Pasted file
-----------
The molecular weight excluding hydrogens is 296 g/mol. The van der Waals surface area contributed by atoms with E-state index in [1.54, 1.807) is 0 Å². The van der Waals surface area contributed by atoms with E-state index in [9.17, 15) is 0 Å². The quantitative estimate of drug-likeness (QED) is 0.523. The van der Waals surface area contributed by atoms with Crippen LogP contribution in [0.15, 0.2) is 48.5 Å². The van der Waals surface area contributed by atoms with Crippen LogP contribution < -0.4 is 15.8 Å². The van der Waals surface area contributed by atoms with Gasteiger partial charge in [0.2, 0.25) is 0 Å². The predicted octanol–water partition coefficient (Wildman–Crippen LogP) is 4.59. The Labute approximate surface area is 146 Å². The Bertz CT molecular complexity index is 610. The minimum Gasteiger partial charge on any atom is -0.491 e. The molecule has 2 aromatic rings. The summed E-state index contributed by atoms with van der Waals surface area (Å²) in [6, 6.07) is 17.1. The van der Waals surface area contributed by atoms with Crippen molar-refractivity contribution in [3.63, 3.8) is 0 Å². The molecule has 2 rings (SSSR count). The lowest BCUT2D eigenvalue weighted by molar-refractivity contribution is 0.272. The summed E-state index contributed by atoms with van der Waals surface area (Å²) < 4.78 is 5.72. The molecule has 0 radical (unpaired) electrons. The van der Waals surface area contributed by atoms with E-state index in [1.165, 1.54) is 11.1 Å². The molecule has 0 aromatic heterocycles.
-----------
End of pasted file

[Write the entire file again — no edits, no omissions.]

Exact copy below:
The molecular weight excluding hydrogens is 296 g/mol. The van der Waals surface area contributed by atoms with E-state index in [1.54, 1.807) is 0 Å². The van der Waals surface area contributed by atoms with E-state index in [9.17, 15) is 0 Å². The quantitative estimate of drug-likeness (QED) is 0.523. The van der Waals surface area contributed by atoms with Crippen LogP contribution in [0.15, 0.2) is 48.5 Å². The van der Waals surface area contributed by atoms with Crippen LogP contribution < -0.4 is 15.8 Å². The van der Waals surface area contributed by atoms with Gasteiger partial charge in [0.2, 0.25) is 0 Å². The predicted octanol–water partition coefficient (Wildman–Crippen LogP) is 4.59. The Labute approximate surface area is 146 Å². The Bertz CT molecular complexity index is 610. The minimum Gasteiger partial charge on any atom is -0.491 e. The molecule has 2 aromatic rings. The summed E-state index contributed by atoms with van der Waals surface area (Å²) in [6, 6.07) is 17.1. The van der Waals surface area contributed by atoms with Crippen molar-refractivity contribution in [3.63, 3.8) is 0 Å². The molecule has 2 rings (SSSR count). The lowest BCUT2D eigenvalue weighted by molar-refractivity contribution is 0.272. The summed E-state index contributed by atoms with van der Waals surface area (Å²) < 4.78 is 5.72. The molecule has 0 radical (unpaired) electrons. The van der Waals surface area contributed by atoms with E-state index in [1.165, 1.54) is 11.1 Å². The molecule has 0 aromatic heterocycles.